IRG Chief Ni Retires from CSR
Language propelled Dr. Weijia Ni from his childhood in Shanghai, China, through a decade-long ordeal on a state farm during the Cultural Revolution, to education and a career in the United States. After 20 years at NIH, he retired Aug. 31 as chief of the Risk Prevention and Health Behavior Integrated Review Group in the Center for Scientific Review.
In the early 1960s, Ni was chosen to attend an English-language elementary school. That association, combined with his parents’ careers as professors, contributed to hardship when China’s political winds changed. His family was separated, his schooling ceased and he labored at a remote camp near the Sino-Siberian border.
When universities re-opened in 1978, he was determined to earn one of the coveted spots. Studying alone at night, he regained his English-language skills and graduated with a bachelor’s degree in English in 1981 from Heilongjiang University in Harbin.
Ni went on to graduate studies in linguistics at Fudan University in Shanghai. Through the Open Door Policy, President Ronald Reagan visited Shanghai in 1984. His speech at Fudan inspired Ni and other students to seek advanced education in America. With the assistance of a U.S. Fulbright professor, Ni obtained a scholarship to study linguistics at the University of Connecticut. In 1985, he boarded a plane for the first time, with $40 in his pocket.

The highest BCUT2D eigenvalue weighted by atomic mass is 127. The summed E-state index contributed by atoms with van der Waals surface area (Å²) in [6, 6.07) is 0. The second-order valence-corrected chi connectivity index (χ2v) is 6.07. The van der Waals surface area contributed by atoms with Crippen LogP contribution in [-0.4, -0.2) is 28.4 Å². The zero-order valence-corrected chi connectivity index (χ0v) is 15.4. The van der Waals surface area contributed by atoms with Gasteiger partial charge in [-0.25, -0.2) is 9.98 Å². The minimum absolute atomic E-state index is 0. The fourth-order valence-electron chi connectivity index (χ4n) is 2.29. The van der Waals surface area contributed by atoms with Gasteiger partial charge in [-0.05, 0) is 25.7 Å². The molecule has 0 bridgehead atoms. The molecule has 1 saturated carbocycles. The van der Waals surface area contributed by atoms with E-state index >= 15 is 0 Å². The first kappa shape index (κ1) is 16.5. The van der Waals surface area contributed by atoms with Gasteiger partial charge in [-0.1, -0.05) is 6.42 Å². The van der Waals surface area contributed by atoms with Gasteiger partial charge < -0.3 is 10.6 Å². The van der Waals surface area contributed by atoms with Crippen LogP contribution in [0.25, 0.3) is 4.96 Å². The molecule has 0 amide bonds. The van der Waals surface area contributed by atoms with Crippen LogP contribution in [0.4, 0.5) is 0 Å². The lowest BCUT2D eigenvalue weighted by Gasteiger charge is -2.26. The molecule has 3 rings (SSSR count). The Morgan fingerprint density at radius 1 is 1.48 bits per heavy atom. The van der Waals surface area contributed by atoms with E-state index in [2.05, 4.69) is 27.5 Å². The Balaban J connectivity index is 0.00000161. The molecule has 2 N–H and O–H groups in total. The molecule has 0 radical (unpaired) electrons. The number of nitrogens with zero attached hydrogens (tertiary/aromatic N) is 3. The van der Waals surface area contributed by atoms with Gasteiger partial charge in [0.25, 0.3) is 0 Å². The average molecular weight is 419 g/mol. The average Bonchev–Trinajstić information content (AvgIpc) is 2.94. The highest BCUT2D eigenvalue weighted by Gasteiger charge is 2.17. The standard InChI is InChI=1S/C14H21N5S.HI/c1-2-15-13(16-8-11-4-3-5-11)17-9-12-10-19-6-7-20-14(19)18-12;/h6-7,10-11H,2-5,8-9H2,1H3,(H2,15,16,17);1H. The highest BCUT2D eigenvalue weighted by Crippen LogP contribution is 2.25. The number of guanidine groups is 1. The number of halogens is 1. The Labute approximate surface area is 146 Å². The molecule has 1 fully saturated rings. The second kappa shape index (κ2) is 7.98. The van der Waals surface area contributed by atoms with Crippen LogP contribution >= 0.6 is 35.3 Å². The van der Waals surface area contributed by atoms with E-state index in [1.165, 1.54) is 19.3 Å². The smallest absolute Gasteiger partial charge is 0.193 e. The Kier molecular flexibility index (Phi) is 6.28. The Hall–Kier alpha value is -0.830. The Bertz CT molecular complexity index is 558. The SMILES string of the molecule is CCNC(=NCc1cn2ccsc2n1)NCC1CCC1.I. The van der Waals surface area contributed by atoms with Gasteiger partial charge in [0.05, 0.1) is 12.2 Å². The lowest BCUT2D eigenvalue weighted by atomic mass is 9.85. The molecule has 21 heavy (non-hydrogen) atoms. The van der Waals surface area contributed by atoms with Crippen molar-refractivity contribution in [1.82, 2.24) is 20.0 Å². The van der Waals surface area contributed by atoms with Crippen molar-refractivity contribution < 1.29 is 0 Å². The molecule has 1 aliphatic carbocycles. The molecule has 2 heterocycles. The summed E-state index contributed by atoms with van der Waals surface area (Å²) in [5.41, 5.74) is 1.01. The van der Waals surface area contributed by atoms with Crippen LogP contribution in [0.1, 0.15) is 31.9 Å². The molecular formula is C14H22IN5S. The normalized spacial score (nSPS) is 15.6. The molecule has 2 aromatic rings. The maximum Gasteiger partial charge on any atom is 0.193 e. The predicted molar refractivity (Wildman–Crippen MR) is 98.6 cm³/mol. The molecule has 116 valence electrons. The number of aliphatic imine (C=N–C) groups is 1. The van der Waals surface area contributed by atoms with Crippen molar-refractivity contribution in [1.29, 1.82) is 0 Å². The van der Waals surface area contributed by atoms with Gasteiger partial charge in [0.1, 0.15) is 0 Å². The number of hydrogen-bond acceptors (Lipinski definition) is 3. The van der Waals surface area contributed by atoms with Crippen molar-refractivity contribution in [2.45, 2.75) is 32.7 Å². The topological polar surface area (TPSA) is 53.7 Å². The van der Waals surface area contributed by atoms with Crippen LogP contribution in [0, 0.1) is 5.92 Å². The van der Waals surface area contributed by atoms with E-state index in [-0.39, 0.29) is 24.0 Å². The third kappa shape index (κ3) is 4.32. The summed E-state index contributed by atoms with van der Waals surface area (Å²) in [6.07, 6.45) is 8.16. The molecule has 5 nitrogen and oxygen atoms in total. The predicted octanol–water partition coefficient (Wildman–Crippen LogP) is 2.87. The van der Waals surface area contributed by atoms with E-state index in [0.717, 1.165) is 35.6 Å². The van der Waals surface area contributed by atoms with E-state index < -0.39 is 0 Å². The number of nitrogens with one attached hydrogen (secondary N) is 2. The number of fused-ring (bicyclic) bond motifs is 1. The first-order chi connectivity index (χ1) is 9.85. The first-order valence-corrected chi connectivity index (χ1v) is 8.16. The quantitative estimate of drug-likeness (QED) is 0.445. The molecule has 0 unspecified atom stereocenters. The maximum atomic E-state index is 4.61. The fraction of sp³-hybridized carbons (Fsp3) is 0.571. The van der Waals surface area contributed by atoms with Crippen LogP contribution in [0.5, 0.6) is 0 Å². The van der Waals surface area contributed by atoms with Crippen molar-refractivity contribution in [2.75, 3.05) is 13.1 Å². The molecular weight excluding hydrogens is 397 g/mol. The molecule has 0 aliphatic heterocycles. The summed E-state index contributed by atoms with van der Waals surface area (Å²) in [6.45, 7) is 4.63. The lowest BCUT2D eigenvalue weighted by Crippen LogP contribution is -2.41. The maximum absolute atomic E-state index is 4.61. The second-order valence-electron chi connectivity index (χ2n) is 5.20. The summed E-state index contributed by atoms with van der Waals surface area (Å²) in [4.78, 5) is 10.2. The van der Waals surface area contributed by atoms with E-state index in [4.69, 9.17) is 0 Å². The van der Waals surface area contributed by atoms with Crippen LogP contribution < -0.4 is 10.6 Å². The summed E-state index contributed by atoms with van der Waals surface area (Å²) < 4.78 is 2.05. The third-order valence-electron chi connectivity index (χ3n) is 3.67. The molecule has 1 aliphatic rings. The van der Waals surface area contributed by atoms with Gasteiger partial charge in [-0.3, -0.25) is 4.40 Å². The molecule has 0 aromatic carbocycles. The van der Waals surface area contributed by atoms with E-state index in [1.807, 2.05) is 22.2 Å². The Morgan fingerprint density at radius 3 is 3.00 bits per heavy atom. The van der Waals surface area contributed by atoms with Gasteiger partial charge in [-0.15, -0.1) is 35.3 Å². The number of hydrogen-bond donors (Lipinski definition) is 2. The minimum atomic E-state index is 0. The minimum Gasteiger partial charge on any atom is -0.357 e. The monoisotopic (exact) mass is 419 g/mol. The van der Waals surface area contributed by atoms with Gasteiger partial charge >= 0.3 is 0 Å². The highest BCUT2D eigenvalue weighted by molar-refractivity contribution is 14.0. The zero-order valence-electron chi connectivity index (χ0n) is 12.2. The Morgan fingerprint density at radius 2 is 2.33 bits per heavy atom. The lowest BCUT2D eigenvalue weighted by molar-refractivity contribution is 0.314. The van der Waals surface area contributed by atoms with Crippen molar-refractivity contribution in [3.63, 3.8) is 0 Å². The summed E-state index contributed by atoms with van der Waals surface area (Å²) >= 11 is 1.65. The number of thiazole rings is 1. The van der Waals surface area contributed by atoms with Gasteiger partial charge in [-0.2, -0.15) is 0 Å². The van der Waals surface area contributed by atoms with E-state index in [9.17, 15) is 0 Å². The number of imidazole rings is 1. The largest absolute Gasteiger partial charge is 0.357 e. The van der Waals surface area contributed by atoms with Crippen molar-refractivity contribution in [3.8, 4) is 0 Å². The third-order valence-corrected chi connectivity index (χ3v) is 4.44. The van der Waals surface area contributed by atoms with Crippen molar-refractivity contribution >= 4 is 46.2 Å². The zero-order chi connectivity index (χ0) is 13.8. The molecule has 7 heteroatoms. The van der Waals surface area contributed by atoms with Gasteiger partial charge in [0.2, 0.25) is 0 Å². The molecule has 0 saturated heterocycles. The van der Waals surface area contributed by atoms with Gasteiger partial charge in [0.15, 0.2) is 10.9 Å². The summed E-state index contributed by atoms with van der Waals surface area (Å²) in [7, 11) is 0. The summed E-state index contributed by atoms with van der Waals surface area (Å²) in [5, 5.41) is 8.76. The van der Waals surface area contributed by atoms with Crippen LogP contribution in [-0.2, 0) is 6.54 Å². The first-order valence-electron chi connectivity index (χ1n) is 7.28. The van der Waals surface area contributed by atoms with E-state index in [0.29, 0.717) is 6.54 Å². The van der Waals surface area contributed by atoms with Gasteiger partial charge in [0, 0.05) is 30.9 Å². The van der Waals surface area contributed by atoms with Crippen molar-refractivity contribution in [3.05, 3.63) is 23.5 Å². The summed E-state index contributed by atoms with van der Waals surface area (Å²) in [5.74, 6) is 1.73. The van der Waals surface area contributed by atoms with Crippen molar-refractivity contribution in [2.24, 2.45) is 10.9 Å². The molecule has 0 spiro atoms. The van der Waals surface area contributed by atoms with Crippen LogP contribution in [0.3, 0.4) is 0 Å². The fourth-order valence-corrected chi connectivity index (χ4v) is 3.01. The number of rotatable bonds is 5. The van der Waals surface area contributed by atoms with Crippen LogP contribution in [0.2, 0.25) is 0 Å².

Ni earned his doctorate from UConn in 1991. After postdoctoral work at Haskins Laboratories at Yale, he conducted NIH-funded research on language disabilities at Haskins and other locations. He came to CSR in 2001.
“People were surprised that a Ph.D. linguist would work at NIH,” he said, but explained that CSR sought expertise in his fields of psycholinguistics and neurolinguistics. The two study sections he helped launch after he came to CSR remain strong. In addition to serving as scientific review officer for 12 years, he worked as a referral officer for 9 of those years.
With encouragement from mentors and colleagues, Ni became IRG chief in 2013, managing a strong team of SROs. They, in turn, value his guidance and exemplar.
“He is an extraordinary mentor who epitomizes the role of servant-leader,” said Dr. Miriam Mintzer, an SRO who nominated Ni for HHS’s Dr. Francisco Sy Award for Mentorship. “He’s in the trenches working side by side with us and at the same time he motivates us and gives us lots of autonomy.”
One of Ni’s NIH legacies is a database tool he developed called Review Management (RM) that tracks the multiple aspects of peer review and is used by more than 100 review officers in CSR and various institutes and centers. Mintzer noted Ni has continually improved RM and trained review officers to use it. He needed to prepare six SROs to maintain RM after his retirement.
Dr. Samuel Edwards, chief of the Brain Disorders and Clinical Neuroscience IRG, came to know Ni through participation in leadership training and experiences shared as fellow IRG chiefs. “Weijia is renowned as being hands-on, fair and honorable,” Edwards said. “He is dedicated to the review process.”
With his daughter completing her medical residency at Mount Sinai and beginning a fellowship at Montefiore Medical Center, Ni said, “I feel I can retire now.”
Atop his agenda when possible after Covid-19: a visit to his and his wife’s parents in China.